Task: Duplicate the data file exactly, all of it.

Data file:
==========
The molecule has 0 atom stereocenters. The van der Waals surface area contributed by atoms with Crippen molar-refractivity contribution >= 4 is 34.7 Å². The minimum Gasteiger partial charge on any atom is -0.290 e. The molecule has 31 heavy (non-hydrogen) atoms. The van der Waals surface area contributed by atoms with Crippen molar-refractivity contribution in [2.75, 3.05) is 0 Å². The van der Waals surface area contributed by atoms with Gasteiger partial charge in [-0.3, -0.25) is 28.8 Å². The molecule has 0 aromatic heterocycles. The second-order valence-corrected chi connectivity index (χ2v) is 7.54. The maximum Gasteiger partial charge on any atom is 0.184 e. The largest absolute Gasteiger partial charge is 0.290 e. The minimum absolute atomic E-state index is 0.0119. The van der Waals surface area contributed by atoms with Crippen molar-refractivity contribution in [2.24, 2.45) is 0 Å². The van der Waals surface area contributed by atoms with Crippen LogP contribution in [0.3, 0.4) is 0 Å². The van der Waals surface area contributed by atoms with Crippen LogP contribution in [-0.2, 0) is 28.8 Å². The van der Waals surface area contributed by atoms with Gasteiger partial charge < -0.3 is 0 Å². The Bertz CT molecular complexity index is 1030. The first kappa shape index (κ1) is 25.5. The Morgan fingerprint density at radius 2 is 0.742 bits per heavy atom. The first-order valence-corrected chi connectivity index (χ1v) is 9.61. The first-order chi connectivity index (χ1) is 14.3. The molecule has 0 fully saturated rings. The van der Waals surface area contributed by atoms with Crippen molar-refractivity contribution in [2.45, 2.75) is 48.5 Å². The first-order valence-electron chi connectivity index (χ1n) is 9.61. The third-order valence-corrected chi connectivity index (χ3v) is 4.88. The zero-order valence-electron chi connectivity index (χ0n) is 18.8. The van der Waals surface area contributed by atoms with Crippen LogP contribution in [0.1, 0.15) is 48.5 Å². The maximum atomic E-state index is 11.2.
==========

The molecule has 0 atom stereocenters. The van der Waals surface area contributed by atoms with Crippen molar-refractivity contribution >= 4 is 34.7 Å². The minimum Gasteiger partial charge on any atom is -0.290 e. The molecule has 31 heavy (non-hydrogen) atoms. The van der Waals surface area contributed by atoms with Crippen molar-refractivity contribution in [2.75, 3.05) is 0 Å². The van der Waals surface area contributed by atoms with Gasteiger partial charge in [-0.3, -0.25) is 28.8 Å². The molecule has 0 aromatic heterocycles. The second-order valence-corrected chi connectivity index (χ2v) is 7.54. The maximum Gasteiger partial charge on any atom is 0.184 e. The largest absolute Gasteiger partial charge is 0.290 e. The minimum absolute atomic E-state index is 0.0119. The van der Waals surface area contributed by atoms with Crippen molar-refractivity contribution in [2.24, 2.45) is 0 Å². The van der Waals surface area contributed by atoms with Crippen LogP contribution in [0.3, 0.4) is 0 Å². The van der Waals surface area contributed by atoms with Crippen LogP contribution in [-0.2, 0) is 28.8 Å². The van der Waals surface area contributed by atoms with Gasteiger partial charge < -0.3 is 0 Å². The Bertz CT molecular complexity index is 1030. The first kappa shape index (κ1) is 25.5. The Morgan fingerprint density at radius 2 is 0.742 bits per heavy atom. The first-order valence-corrected chi connectivity index (χ1v) is 9.61. The first-order chi connectivity index (χ1) is 14.3. The molecule has 0 fully saturated rings. The van der Waals surface area contributed by atoms with Crippen molar-refractivity contribution in [2.45, 2.75) is 48.5 Å². The first-order valence-electron chi connectivity index (χ1n) is 9.61. The third-order valence-corrected chi connectivity index (χ3v) is 4.88. The zero-order valence-electron chi connectivity index (χ0n) is 18.8. The van der Waals surface area contributed by atoms with Crippen LogP contribution in [0.1, 0.15) is 48.5 Å². The maximum atomic E-state index is 11.2.